1966 BMW R50/2 and Duna Sidecar

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This 1966 BMW R50/2 motorcycle is a numbers-matching bike designed from the factory for sidecar use with sidecar mounting points built into the frame and an Earles fork. The seller purchased the BMW approximately 10 years ago and rode it for several years before sourcing a compatible Duna sidecar. He sent the sidecar to Wayne Carini’s F40 Motorsports for restoration and had it painted to match the BMW. Shortly after the restoration was completed the seller was involved in a serious accident on another motorcycle and hasn’t ridden since. The motorcycle and sidecar combo were never ridden, and four years later the seller has opted to sell so the next owner can enjoy them.

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The bike was restored prior to the seller’s purchase and remains in excellent cosmetic condition. The black paint is very nice with only minor patina and the dual Pagusa solo seats provide a great look. The chrome is in good shape with some minor wear around the speedometer trim ring.

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The sidecar is a Hungarian built Duna model from the early 1960s. The bodywork is aluminum for light weight and features distinctive “rocket-nose” styling. The bodywork and seat was restored to a high standard and remains in as-restored condition, having been in indoor storage since the work was done. While the sidecar is currently mounted to the bike the seller recommends it be taken to an expert before riding, as careful alignment is needed to keep the bike and sidecar stable.

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The 500 CC BMW flat twin is original to the bike, with matching numbers on the motor casing, frame, and data plate. The fuel tank is believed to be original as well. While the bike hasn’t been ridden in the past four years the seller runs it on a regular basis to prevent the fuel system from deteriorating due to lack of use.

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The bike shows 40k miles on the odometer, though there is no way to verify that the mileage is correct.

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The bike is sold with a bill of sale and the Connecticut registration, as the state doesn’t issue titles for vehicles more than 20 years old. The sidecar is attached but not set up or aligned for road use. The bike runs well but the combo will need some adjustment to be safe and usable.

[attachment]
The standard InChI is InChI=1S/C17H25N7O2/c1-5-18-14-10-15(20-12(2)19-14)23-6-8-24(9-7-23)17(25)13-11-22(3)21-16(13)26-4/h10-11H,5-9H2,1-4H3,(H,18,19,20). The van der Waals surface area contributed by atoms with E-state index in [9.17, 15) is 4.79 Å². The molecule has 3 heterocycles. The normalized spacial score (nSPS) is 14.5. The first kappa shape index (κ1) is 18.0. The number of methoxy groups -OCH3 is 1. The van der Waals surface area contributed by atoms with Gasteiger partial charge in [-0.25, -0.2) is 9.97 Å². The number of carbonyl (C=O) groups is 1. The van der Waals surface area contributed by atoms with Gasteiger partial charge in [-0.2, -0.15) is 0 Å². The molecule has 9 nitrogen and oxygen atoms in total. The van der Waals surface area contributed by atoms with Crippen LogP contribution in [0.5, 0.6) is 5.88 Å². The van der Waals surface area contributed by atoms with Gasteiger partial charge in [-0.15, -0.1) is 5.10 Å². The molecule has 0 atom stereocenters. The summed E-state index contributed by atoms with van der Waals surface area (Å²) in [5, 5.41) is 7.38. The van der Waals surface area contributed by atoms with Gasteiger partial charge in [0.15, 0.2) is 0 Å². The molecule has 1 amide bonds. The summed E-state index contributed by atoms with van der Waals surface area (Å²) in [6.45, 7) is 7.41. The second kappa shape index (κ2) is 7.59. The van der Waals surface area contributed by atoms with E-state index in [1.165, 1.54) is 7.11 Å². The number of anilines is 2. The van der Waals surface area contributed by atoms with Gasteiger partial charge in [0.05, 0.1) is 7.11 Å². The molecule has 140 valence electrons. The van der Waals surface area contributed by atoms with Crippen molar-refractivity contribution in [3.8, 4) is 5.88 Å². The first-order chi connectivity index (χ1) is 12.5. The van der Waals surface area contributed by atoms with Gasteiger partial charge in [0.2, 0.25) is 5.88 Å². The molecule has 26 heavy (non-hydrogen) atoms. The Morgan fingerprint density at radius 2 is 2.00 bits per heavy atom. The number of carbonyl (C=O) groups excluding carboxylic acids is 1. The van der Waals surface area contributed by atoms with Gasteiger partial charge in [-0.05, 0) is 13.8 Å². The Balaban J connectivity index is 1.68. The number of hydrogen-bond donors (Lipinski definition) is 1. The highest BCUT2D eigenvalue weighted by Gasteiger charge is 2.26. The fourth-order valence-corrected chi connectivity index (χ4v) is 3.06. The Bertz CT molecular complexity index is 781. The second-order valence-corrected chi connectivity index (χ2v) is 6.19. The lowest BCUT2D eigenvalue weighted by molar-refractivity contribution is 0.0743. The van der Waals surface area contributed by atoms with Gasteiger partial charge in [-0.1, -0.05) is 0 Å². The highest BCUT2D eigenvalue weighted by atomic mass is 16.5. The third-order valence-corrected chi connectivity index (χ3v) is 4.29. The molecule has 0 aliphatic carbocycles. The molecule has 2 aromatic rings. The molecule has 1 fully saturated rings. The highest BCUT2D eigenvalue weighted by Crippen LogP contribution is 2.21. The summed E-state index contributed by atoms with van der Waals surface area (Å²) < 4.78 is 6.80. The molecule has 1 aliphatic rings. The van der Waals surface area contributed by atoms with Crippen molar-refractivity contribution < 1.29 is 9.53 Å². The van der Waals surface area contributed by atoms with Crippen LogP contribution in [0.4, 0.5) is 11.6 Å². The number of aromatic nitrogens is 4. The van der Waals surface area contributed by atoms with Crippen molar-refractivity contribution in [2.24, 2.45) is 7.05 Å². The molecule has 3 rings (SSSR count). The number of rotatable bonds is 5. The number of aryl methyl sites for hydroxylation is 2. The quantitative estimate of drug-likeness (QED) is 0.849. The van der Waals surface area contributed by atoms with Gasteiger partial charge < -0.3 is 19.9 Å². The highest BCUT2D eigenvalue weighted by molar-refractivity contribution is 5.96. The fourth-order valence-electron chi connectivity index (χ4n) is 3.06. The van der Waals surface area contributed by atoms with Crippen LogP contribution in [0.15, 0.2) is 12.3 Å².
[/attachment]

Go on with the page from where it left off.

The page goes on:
First Automatic Scooter: Restored 1949 Salsbury Model 85

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This 1949 Salsbury Model 85 scooter is a rare example of a model first conceived during the Great Depression. Utilizing a patented CVT transmission, gas and brake pedals, and fantastic Art Deco styling, the Model 85 was introduced as an inexpensive alternative to car ownership and is often cited as the first automatic-equipped scooter. This one has been both cosmetically and mechanically restored, with work including an electric start conversion–the original kick and rope start options were retained as well. Find it here on eBay in Anamosa, Iowa with reserve not met.

Other Makes Model 85 | eBay

The styling is just fantastic, with long, low, sweeping lines and beautiful detailing everywhere. Red and black works really nicely here, offset with just enough gold lettering. All chrome and trim pieces look to have been refreshed as well–check out the lines on that front fender guard. The black leather seat appears to have been reupholstered, and is neatly integrated into the rear bodywork.

Other Makes Model 85 | eBay

Good for about 6.5 HP, the four-stroke, 250cc single is mated to a sophisticated (for the time) CVT, and much like a car for which it was meant to replace, controls are by foot pedals.

Other Makes Model 85 | eBay

We’d like to imagine it as the most elegant pit bike at the Monterey Historics, but it would also likely be just as welcome on the concours lawn.

Veloce e Verde: 1977 Laverda Jarama

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This 1977 Laverda Jarama is a good-looking example of an Italian touring model not often seen in the US. The seller says that it underwent a recent restoration, but also notes that paint was left untouched for originality’s sake. It’s further said to run very well, and mechanicals sound to be sorted and road-ready. Find it here on eBay in Miami, Florida with reserve not met.

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The classic yet distinctive design looks great under original green paint, and while there are a few minor dings and dents present, they don’t detract much from the bike’s overall appearance. Stripped down for restoration, the frame was sandblasted before being resprayed in black. Many chrome parts were re-plated, and the forks were also rebuilt and received new seals.

Not a Lambo:

Cockpit fixtures all appear to be in good shape, with clear instrumentation, complete switchgear and bright, shiny trim. Jota cafe-style bars aren’t original-spec for this bike, but they do look excellent.

Not a Lambo:

The shot below reveals the big triple’s polished aluminum cam covers, and though it’s been run for a bit over 8k miles, the motor still looks tidy and well-kept. Recently, the carbs were stripped, cleaned, and rebuilt, while the brake system received new pistons and seals. Apart from some minor-looking surface corrosion in a few small areas, almost every component presents very well.

Not a Lambo:

These powerful touring bikes make great alternatives to more popular BMW’s and Hondas of the same vintage, and that triple should sound amazing revving out through the gears.

Road & Trail: 1989 Honda Transalp XL600V

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This 1989 Honda Transalp XL600V (VIN JH2PD0613KM200411) is a first year US model in nice, rideable condition with a hair under 10k miles. Built to capitalize on Honda’s 80’s Paris-to-Dakar victories, these versatile bikes can be viewed as pioneers for the popular multipurpose machines of today, and this one should offer a similar riding experience for a fraction of the cost. Find it here on eBay in Corona, California with a $4,500 BIN. Special thanks to BaT reader Larry G. for this submission.

Honda Other | eBay